Here’s where it started to become a routine.  Once you knew that, and adjusted your pace and breathing accordingly, the ascent was manageable.  Some young people tried to prove how virile they were, and it caught up with them.  Some of our fellow pilgrims were just not in good shape at all, it probably wouldn’t have mattered. Others, had enough life experience to know their best way to pace, and those just kept slogging onwards.  We were in that group.  Not quick like hare, but steady and reliable like tortoises.  Of course, Mr. Coca helped…a lot!


Chris “packing and rolling” a fresh cud of coca….

I kept thinking about that stupid Skoal commercial on TV years ago…”…just a leetle peench ‘tween ma’ cheek and gum…“!   Well, this was better than Skoal any day!  Here’s to the magical coca bush…the fuel of the Inca!

Dave, Julian and Chris and the view back down the valley where we had come…

The pilgrim’s tales really began on this stretch of trail, for everyone needed a break regularly…and so, regular conversations could ensue with those who we had just nodded to or grunted at the day before.  Toby from Sydney was one of the first whose acquaintance we made.  The lad seemed ill-attired for the trek, and he readily admitted a love of spirits (not those heavenly and ethereal beings) had him chasing skirts through the bars of South America for the past few months of Holiday from school in Sydney.  He now realized that wasn’t the best of training for such a trek as this!


Dave and Chris meeting and visiting with Toby for the first time….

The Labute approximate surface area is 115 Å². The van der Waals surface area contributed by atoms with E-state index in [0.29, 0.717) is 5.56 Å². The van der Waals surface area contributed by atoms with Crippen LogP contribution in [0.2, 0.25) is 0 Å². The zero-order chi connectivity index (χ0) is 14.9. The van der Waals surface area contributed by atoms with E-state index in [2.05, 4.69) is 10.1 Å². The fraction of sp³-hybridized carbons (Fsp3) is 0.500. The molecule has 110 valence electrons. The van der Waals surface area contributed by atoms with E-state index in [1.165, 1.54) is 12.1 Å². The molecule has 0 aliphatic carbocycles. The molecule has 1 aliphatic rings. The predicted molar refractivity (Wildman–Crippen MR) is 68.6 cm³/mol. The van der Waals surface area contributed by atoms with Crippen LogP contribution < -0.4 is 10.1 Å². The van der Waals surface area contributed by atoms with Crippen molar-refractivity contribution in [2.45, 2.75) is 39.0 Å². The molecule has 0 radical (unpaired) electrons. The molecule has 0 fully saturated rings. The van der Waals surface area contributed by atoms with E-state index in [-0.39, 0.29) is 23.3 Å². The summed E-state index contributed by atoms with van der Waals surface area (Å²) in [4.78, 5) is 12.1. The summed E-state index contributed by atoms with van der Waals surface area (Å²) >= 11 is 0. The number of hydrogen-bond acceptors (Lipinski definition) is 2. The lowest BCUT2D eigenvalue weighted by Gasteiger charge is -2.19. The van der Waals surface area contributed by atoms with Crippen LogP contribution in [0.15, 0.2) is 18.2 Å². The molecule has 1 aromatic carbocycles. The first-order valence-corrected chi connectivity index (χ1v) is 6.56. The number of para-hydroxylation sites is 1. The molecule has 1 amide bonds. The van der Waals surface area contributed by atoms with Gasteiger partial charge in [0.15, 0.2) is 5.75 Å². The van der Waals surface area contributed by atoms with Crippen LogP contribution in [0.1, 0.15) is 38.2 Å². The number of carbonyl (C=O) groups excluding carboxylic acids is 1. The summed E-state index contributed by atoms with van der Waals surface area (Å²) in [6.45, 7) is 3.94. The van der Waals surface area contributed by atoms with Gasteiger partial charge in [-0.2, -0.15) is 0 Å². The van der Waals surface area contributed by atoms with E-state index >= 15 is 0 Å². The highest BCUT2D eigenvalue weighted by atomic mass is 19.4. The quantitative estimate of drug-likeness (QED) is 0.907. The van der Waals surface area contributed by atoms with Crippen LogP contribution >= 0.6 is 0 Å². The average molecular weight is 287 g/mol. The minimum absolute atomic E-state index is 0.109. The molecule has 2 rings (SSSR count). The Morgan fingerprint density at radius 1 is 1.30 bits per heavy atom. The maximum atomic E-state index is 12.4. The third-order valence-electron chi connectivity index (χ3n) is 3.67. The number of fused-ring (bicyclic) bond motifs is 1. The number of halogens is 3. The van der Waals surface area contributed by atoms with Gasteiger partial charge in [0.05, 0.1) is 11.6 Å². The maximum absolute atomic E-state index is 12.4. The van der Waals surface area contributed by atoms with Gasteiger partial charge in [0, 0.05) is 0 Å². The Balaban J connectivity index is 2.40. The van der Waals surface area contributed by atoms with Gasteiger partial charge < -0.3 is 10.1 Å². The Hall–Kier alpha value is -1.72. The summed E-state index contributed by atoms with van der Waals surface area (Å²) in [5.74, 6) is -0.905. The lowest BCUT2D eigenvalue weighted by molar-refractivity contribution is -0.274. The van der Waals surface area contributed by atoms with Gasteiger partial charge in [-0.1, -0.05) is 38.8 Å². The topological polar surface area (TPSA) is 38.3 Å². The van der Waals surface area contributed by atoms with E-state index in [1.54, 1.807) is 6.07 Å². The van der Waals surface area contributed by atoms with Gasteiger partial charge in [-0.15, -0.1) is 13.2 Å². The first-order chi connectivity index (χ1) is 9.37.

A cool “rainforest” look to the trail begins as we approach the stream…

Chris demonstrating careful footwork….


…if we could read your mind, Chris!

And so, the narrative gets a little monotonous: Steep trail, short steps, inhale three short times, exhale deeply…repeat.  Flat trail, breath through the nose, slowly and steadily. Meet your fellow trekkers for they have interesting stories to tell.  Don’t get a trek pole in the eye from the guy in front!  Pause often to let the heart slow down, but not too long to let the legs tighten up.  Never think that you can stop.  The end is never in sight, it is just another rise.  Drink water.  Smile a lot, even if you don’t feel friendly!


Appreciate the beauty of the trail….even when it hurts!

Stepping aside for a short rest….and to appreciate the drama of the place!


Rest and snack at Llulluchapampa…the beautiful valley below the final push to the pass!



Julian and Chris at the break stop at Llulluchapampa

But, the break had to end and the final push up the long valley to the top of Dead Woman’s Pass had to continue!  One tradition had to be honored:  the taking of a stone to the top of the pass and placing it on a high spot with a wish for some special blessing.  Off we go….



Dave and the Llulluchapampa Valley below….


Llamas grazing in the valley as we head up to the pass.

Another two hours of slow, steady steps, occasional rests and short chopped conversations…the altitude is now over 12,500 feet (3,800 meters) and the air is very rarified.  A misty cloud hangs over the pass, hiding any detail that we can discern…conversation almost stops as the pilgrims focus on just moving up hill.  Pain can be felt in the deep recesses of the chest and back of the thighs. Its a never-ending stair climber!  Then…above, a cry and some ghostly images….


Fellow travelers await us on the high pass through the Andes!

Multhauf made the Pass first, and encouraged us to push on from above!


The INHL Team at the top of Warmiwanusca Pass (13,779 feet or 4,198 meters) in a driving rainstorm!


My Wishing Stone (the light grey, dry one) on its perch at the top                                   of Warmiwanusca Pass!